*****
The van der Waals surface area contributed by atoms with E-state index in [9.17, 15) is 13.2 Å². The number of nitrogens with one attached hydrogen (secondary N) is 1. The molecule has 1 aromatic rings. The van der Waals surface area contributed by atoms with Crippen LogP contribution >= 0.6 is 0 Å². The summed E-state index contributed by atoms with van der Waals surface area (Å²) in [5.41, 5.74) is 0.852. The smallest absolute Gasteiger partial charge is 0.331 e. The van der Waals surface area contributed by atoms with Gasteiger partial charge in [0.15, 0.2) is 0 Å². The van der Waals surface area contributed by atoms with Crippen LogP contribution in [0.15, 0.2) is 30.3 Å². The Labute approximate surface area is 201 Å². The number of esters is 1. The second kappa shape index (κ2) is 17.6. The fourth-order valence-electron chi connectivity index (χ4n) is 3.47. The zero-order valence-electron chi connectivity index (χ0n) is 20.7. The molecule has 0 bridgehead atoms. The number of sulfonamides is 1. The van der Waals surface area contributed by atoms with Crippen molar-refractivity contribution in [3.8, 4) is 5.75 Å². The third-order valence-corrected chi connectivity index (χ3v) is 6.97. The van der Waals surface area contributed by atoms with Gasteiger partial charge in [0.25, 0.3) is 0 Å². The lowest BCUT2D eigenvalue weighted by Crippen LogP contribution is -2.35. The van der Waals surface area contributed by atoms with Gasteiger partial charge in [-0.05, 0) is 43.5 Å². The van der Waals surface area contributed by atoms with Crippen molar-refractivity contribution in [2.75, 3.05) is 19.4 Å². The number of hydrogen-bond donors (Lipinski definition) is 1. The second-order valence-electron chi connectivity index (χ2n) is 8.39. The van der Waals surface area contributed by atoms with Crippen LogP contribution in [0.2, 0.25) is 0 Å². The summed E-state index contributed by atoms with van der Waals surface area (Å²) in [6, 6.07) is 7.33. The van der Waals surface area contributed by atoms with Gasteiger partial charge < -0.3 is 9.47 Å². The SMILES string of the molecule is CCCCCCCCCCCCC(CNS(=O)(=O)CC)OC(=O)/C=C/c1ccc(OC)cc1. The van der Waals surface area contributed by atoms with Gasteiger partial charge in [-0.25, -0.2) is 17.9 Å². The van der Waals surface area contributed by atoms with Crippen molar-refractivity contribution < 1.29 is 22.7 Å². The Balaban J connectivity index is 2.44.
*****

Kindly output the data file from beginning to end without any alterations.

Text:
The van der Waals surface area contributed by atoms with E-state index in [9.17, 15) is 13.2 Å². The number of nitrogens with one attached hydrogen (secondary N) is 1. The molecule has 1 aromatic rings. The van der Waals surface area contributed by atoms with Crippen LogP contribution >= 0.6 is 0 Å². The summed E-state index contributed by atoms with van der Waals surface area (Å²) in [5.41, 5.74) is 0.852. The smallest absolute Gasteiger partial charge is 0.331 e. The van der Waals surface area contributed by atoms with Gasteiger partial charge in [0.15, 0.2) is 0 Å². The van der Waals surface area contributed by atoms with Crippen LogP contribution in [0.15, 0.2) is 30.3 Å². The Labute approximate surface area is 201 Å². The number of esters is 1. The second kappa shape index (κ2) is 17.6. The fourth-order valence-electron chi connectivity index (χ4n) is 3.47. The zero-order valence-electron chi connectivity index (χ0n) is 20.7. The molecule has 0 bridgehead atoms. The number of sulfonamides is 1. The van der Waals surface area contributed by atoms with Crippen molar-refractivity contribution in [3.8, 4) is 5.75 Å². The third-order valence-corrected chi connectivity index (χ3v) is 6.97. The van der Waals surface area contributed by atoms with Gasteiger partial charge in [0.25, 0.3) is 0 Å². The lowest BCUT2D eigenvalue weighted by Crippen LogP contribution is -2.35. The van der Waals surface area contributed by atoms with Gasteiger partial charge in [-0.05, 0) is 43.5 Å². The van der Waals surface area contributed by atoms with Crippen molar-refractivity contribution in [2.75, 3.05) is 19.4 Å². The number of hydrogen-bond donors (Lipinski definition) is 1. The second-order valence-electron chi connectivity index (χ2n) is 8.39. The van der Waals surface area contributed by atoms with Crippen LogP contribution in [0.2, 0.25) is 0 Å². The summed E-state index contributed by atoms with van der Waals surface area (Å²) in [6, 6.07) is 7.33. The van der Waals surface area contributed by atoms with Gasteiger partial charge < -0.3 is 9.47 Å². The SMILES string of the molecule is CCCCCCCCCCCCC(CNS(=O)(=O)CC)OC(=O)/C=C/c1ccc(OC)cc1. The van der Waals surface area contributed by atoms with Gasteiger partial charge in [-0.25, -0.2) is 17.9 Å². The van der Waals surface area contributed by atoms with Crippen molar-refractivity contribution < 1.29 is 22.7 Å². The Balaban J connectivity index is 2.44.